Globalization of Russian culture as manifested in popular and academic cultural forms, including political ideologies, media and artistic texts, film, theater and television, markets, educational and legal institutions, historical and contemporary social movements.
Draws on film, fiction, songs, oral histories, and anthropological studies to explore the cultural expressions, lifestyles, ethical values, and sociopolitical concerns of postwar/Cold War generations of Soviet citizens. Highlighted topics: youth culture, the new consumerism, coping with the Stalinist legacy, politically dissident art and actions, the retreat into private life and nature, the rise of nationalisms. One course.
Introduces multiconfessional, multilingual, multicultural composition of Russian & Soviet empires with questions concerning minorities in an imperial context. Learn about construction, interaction, and manipulation of cultures and identities. Balance Tsarist & Soviet efforts to modernize and Russify minorities, such as Ashkenazi Jews, Poles, & Turkic Muslims, against negotiated transformation and cultural resilience of minorities.
Explores through fiction, film, autobiographies, and biographies the significance and influence of the actress (on stage and screen) from eighteenth century to present day. Highlighted topics: actress's self-image and perception of her art; relationship between her public profession and private life; how she reflects/sets contemporary standards for beauty and lifestyle; how she provokes public debate over women's “appropriate” sexual, familial, professional, and public roles; her function as symbol/role model for her gender, race, nation.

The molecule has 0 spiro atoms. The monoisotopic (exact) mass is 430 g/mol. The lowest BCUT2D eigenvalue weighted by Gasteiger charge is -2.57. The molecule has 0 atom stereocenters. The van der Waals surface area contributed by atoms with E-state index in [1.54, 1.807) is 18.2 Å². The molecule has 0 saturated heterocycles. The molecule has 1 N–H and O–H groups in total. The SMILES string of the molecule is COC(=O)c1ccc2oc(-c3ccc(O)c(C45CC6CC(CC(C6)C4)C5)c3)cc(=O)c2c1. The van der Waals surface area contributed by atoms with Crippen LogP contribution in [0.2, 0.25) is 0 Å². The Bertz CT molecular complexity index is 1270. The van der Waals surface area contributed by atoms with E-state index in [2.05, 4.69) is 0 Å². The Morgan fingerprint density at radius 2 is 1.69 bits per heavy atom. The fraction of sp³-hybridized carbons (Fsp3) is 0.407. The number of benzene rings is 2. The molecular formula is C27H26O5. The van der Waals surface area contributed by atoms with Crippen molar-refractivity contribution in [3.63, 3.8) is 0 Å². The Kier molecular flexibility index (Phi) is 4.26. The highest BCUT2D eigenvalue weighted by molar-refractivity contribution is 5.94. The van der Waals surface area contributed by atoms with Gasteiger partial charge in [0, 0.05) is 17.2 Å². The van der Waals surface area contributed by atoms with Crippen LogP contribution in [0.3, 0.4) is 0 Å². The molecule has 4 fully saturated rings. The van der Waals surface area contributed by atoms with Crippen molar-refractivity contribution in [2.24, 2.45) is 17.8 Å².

Post-World War II Soviet and United States identity and culture explored through the lens of dissident film art; the use of inter-textuality and contrasting media to critique culture; film and visual art studied in relation to other modern, post-modern, positivist modes of expressing and constructing knowledge. One course.
Readings from various sources, such as recently published diaries and literary works; film and other critical and historical material. The “era of the great terror” (1934-1939) seen through cultural production, its reception through everyday life narratives and contemporary ideology critique. Taught in English. One course.
Comparative survey of Siberian and Central Asian culture through Russian and native literatures (fiction, travel writing, oral literature, biography, religious texts). The region's history and religions – Shamanism, Buddhism, and Islam – and Russian encounters with region circa 1850-1990. Issues of identity and culture. One course.
Popular novelists and film/television from 1900s-early twenty first century Russia. Theories of genre, anthropological approaches to defining cultural trends, mass cultural phenomena, and impact of globalization. Authors include Marinina, Dashkova, Dontsova, Kunin, Ustinova, and Serova. Readings and films in Russian. One course.
Through film, drama, fiction, memoir, and eyewitness accounts examines how citizens lived and artists responded to the bold, often traumatic experimentation of the early Soviet state. Topics include the impact of the Bolshevik and Stalinist revolutions on the public and private spheres, individual identity, and cultural production; the fashioning and refashioning of gender roles; the cultivation of modern urban life; and the consequences of the Soviet campaign to master nature. One course.